As scholars debate merits
of global and area studies,
Emory professors take note
How does the academy go about studying the world? In the post-war United
States, the globe was chopped up into continents and geopolitical regions,
and the field of area studies was born. But a "smaller" post-Cold
War world is one in which shifting national borders and the many intersections
of commerce, communication and ecology have scholars scrambling to find
new ways to examine countries, regions and peoples. This broader focus suits
"global studies" specialists, who attempt to look at the world
through the prism of a single issue affecting many countries.
But scholars are not only concerned with what they study; how they study
the world has been the subject of much debate as well. These discussions
have been played out in the pages of The Chronicle of Higher Education,
at the grant-making Social Science Research Council, the Ford Foundation
and elsewhere. "There are some theories that seek for universal determinants
of human behavior such as the fact that we are all calculating animals,"
explained Ivan Karp, director of the Center for International Studies. "It's
called the rational choice theory, and as far as I can see, it's a dominant
theory in political science these days."
When Robert Bates, president of the comparative-politics section of the
American Political Science Association, made comments about area studies
specialists in the section's newsletter last year, he set off quite a controversy
since political science has always been a cornerstone of area studies programs.
Many political scientists, he wrote, "see area specialists as having
defected from the social sciences into the camp of the humanities [because
of] their commitment to the study of history, languages and culture as well
as their engagement with interpretivist approaches to scholarship."
Bates has since backed away from these views, reports Halle Professor
for Global Learning Thomas Remington. A political scientist himself, Remington
said scholars need to understand theory and method, but they also need to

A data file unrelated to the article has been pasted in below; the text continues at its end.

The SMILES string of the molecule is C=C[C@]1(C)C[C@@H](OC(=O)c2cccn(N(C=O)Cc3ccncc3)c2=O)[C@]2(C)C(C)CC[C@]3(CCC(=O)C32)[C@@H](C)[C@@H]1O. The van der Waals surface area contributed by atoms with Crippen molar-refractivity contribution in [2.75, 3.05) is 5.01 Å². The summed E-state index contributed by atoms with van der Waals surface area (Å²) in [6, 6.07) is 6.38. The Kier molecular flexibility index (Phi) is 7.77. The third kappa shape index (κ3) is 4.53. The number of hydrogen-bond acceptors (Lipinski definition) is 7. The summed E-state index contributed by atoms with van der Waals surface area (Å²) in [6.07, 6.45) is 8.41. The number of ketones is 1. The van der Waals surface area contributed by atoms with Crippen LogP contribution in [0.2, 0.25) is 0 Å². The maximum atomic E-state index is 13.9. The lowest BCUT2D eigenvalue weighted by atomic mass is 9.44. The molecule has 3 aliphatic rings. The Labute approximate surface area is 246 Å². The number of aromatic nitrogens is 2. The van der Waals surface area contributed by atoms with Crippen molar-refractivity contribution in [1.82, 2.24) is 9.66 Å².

know well the countries or areas they are studying. "The challenge
to understand both theory and context is the same as it's been for decades.
One needs to know the context of actual places in order to understand the
goals that actors have," he said.
The ensuing discussion has allowed institutions such as Emory to engage
in a bit of creative thinking about the approaches faculty and students
should take to global learning. For Karp it means thinking about the concept
of globalization itself. "Globalization is a disorganized phenomenon;
it's not the product of anyone's intentions," he said. "It also
seems to be out of the reach of human control, which is why everyone's so
focused on it.
"But there's no agreement about what 'global' means," he continued.
"Think of it as an adjective, and then think about what it modifies.
'Global marketplace' might be something they talk about in the business
school. Then think 'global economic system,' 'global environmental crisis'
or 'global culture.'" But global may also mean we have to learn that
in India there are more PhD candidates in English literature than there
are professors of English literature in England itself, Karp added.
"It's a bit of a false distinction to say area vs. global,"
Remington thinks. "All are part of a place and part of the world [where]
common forces are acting on us all." Both Remington and Karp are exploring
these issues in detail through two programs. This semester Remington is
leading a faculty seminar under the auspices of the Halle Institute in which
12 faculty of different disciplines are examining European institutions.
"We are looking at what is going on and shaping issues in Europe in
light of larger world issues," he explained.
Karp, who recently received a Ford Foundation "Crossing Boundaries:
Revitalizing Area Studies" grant (Emory Report, Jan. 20), is
hosting four speakers this semester who'll address topics relating to comparative
industrialization and post-colonial nations. Afterwards, in follow-up sessions,
faculty and students will discuss the topics and readings. "What we're
trying to do is provide a forum for teasing out different problems and issues
so that people can think more clearly about them," he said.
Despite the dispute over the two disciplines, global and area studies
have afforded faculty the opportunity to pursue interdisciplinary scholarship-a
benefit disputed by few in the academy. But Karp sees room for improvement
even there. "At Emory we tend to think of 'interdisciplinary' as something
where we hire one person to do two jobs," he said. But global and area
studies are "interdisciplinary areas in which their very complexity
requires more scholarship. In this case, you need to hire six people to
do one job."
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